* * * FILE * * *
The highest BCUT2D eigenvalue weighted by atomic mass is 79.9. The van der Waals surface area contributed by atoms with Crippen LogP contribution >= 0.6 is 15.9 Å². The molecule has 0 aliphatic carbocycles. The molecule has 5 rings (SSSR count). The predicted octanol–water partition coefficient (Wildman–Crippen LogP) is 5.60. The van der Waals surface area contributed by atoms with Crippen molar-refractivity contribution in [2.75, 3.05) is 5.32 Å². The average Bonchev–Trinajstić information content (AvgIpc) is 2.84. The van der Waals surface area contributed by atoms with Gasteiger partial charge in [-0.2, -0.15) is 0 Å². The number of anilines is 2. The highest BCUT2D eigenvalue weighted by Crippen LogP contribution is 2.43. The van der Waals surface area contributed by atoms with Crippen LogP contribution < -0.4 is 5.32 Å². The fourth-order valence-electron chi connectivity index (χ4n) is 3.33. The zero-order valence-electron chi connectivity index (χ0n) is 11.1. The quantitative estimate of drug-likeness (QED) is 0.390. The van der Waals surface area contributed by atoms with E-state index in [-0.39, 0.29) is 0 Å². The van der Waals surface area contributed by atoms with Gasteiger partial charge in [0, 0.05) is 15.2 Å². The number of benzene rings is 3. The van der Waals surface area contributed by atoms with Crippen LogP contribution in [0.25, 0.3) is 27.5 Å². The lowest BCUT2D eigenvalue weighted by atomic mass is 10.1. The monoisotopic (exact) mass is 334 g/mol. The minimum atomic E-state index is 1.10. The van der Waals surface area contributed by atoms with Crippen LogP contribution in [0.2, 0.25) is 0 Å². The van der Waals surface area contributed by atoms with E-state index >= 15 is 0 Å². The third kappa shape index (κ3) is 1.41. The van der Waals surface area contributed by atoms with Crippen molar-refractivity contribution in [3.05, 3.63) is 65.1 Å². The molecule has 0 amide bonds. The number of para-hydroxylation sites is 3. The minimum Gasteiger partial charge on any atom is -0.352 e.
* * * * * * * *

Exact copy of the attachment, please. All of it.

The highest BCUT2D eigenvalue weighted by atomic mass is 79.9. The van der Waals surface area contributed by atoms with Crippen LogP contribution >= 0.6 is 15.9 Å². The molecule has 0 aliphatic carbocycles. The molecule has 5 rings (SSSR count). The predicted octanol–water partition coefficient (Wildman–Crippen LogP) is 5.60. The van der Waals surface area contributed by atoms with Crippen molar-refractivity contribution in [2.75, 3.05) is 5.32 Å². The average Bonchev–Trinajstić information content (AvgIpc) is 2.84. The van der Waals surface area contributed by atoms with Gasteiger partial charge in [-0.2, -0.15) is 0 Å². The number of anilines is 2. The highest BCUT2D eigenvalue weighted by Crippen LogP contribution is 2.43. The van der Waals surface area contributed by atoms with Crippen LogP contribution < -0.4 is 5.32 Å². The fourth-order valence-electron chi connectivity index (χ4n) is 3.33. The zero-order valence-electron chi connectivity index (χ0n) is 11.1. The quantitative estimate of drug-likeness (QED) is 0.390. The van der Waals surface area contributed by atoms with E-state index in [-0.39, 0.29) is 0 Å². The van der Waals surface area contributed by atoms with Gasteiger partial charge in [0, 0.05) is 15.2 Å². The number of benzene rings is 3. The van der Waals surface area contributed by atoms with Crippen LogP contribution in [0.25, 0.3) is 27.5 Å². The lowest BCUT2D eigenvalue weighted by atomic mass is 10.1. The monoisotopic (exact) mass is 334 g/mol. The minimum atomic E-state index is 1.10. The van der Waals surface area contributed by atoms with Crippen LogP contribution in [0.2, 0.25) is 0 Å². The van der Waals surface area contributed by atoms with E-state index >= 15 is 0 Å². The third kappa shape index (κ3) is 1.41. The van der Waals surface area contributed by atoms with Crippen molar-refractivity contribution in [3.05, 3.63) is 65.1 Å². The molecule has 0 amide bonds. The number of para-hydroxylation sites is 3. The minimum Gasteiger partial charge on any atom is -0.352 e.